The Pew Research Center’s poll found that 52 percent support legalizing marijuana and 45 percent oppose it. It pointed out on Thursday that it was the first time that a majority supported legalization in decades.
“Support for legalizing marijuana has risen 11 points since 2010. The change is even more dramatic since the late 1960s. A 1969 Gallup survey found that just 12% favored legalizing marijuana use, while 84% were opposed,” the nonprofit said.
The shift in support was likely buoyed by Washington state and Colorado’s move to legalize the plant.
In the poll, 65 percent of younger Americans—the Millennials, who were born since 1980—supported legalization. That figure is up from only 36 percent five years ago.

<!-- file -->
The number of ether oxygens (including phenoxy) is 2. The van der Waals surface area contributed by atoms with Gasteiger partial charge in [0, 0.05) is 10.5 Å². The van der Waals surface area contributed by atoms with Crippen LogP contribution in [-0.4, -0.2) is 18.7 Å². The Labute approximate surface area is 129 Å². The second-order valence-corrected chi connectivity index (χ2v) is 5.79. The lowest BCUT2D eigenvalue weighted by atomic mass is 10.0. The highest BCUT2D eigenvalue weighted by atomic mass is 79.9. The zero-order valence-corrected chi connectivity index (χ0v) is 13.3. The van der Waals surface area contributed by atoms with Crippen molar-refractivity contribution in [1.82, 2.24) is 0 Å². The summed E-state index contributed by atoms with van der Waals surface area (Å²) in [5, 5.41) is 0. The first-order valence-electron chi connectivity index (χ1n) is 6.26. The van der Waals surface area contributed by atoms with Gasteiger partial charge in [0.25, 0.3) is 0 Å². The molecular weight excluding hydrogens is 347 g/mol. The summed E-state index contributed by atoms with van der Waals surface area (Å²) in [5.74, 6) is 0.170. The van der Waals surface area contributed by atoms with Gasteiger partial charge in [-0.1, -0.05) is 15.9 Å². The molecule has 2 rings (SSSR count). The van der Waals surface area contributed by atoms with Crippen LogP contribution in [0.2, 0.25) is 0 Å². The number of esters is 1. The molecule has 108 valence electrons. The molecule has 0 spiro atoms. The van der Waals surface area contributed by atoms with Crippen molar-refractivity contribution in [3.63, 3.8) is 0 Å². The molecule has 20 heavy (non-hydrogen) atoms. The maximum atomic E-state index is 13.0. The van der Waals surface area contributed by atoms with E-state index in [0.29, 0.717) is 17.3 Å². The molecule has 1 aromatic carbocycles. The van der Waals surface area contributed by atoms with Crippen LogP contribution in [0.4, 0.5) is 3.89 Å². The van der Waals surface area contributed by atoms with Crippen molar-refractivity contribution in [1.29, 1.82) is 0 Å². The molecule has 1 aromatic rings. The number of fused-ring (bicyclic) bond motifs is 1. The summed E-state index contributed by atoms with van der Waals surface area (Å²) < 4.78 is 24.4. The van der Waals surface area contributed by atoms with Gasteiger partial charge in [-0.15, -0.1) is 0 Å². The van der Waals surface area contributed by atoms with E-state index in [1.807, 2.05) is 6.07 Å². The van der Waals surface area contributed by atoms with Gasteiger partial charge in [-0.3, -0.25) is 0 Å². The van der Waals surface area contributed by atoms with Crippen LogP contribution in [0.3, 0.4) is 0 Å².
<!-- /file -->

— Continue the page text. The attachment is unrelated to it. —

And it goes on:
Exactly half of Baby Boomers now support legalization, among the highest percentages ever.
“Support for marijuana legalization among [Generation X, or those born between 1965 and 1980] also has risen dramatically – from just 28% in 1994 to 42% a decade later and 54% currently,” Pew said.
And a large portion, or 72 percent, of respondents said that the U.S. government’s efforts to enforce marijuana laws cost more than they are worth, Pew said.
Around 60 percent also said that the federal government should not enforce federal laws in states where marijuana is legal.
The poll has a margin or error of 2.9 percentage points and sampled 1,501 adults between March 13 and March 17.